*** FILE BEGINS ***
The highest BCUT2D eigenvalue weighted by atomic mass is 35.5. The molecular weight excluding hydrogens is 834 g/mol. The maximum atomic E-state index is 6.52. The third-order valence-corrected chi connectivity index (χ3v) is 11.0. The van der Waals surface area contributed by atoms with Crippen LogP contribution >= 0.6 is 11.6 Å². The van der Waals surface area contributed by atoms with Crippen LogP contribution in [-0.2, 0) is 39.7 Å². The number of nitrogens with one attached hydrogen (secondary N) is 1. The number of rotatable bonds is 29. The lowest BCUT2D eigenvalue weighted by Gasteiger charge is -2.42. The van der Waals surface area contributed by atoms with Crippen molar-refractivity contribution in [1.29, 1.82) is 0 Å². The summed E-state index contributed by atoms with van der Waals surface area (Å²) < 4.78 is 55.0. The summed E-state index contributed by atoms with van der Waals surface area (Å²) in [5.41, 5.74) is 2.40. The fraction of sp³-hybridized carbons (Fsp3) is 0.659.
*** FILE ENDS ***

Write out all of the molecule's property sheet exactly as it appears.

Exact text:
The highest BCUT2D eigenvalue weighted by atomic mass is 35.5. The molecular weight excluding hydrogens is 834 g/mol. The maximum atomic E-state index is 6.52. The third-order valence-corrected chi connectivity index (χ3v) is 11.0. The van der Waals surface area contributed by atoms with Crippen LogP contribution >= 0.6 is 11.6 Å². The van der Waals surface area contributed by atoms with Crippen LogP contribution in [-0.2, 0) is 39.7 Å². The number of nitrogens with one attached hydrogen (secondary N) is 1. The number of rotatable bonds is 29. The lowest BCUT2D eigenvalue weighted by Gasteiger charge is -2.42. The van der Waals surface area contributed by atoms with Crippen molar-refractivity contribution in [1.29, 1.82) is 0 Å². The summed E-state index contributed by atoms with van der Waals surface area (Å²) < 4.78 is 55.0. The summed E-state index contributed by atoms with van der Waals surface area (Å²) in [5.41, 5.74) is 2.40. The fraction of sp³-hybridized carbons (Fsp3) is 0.659.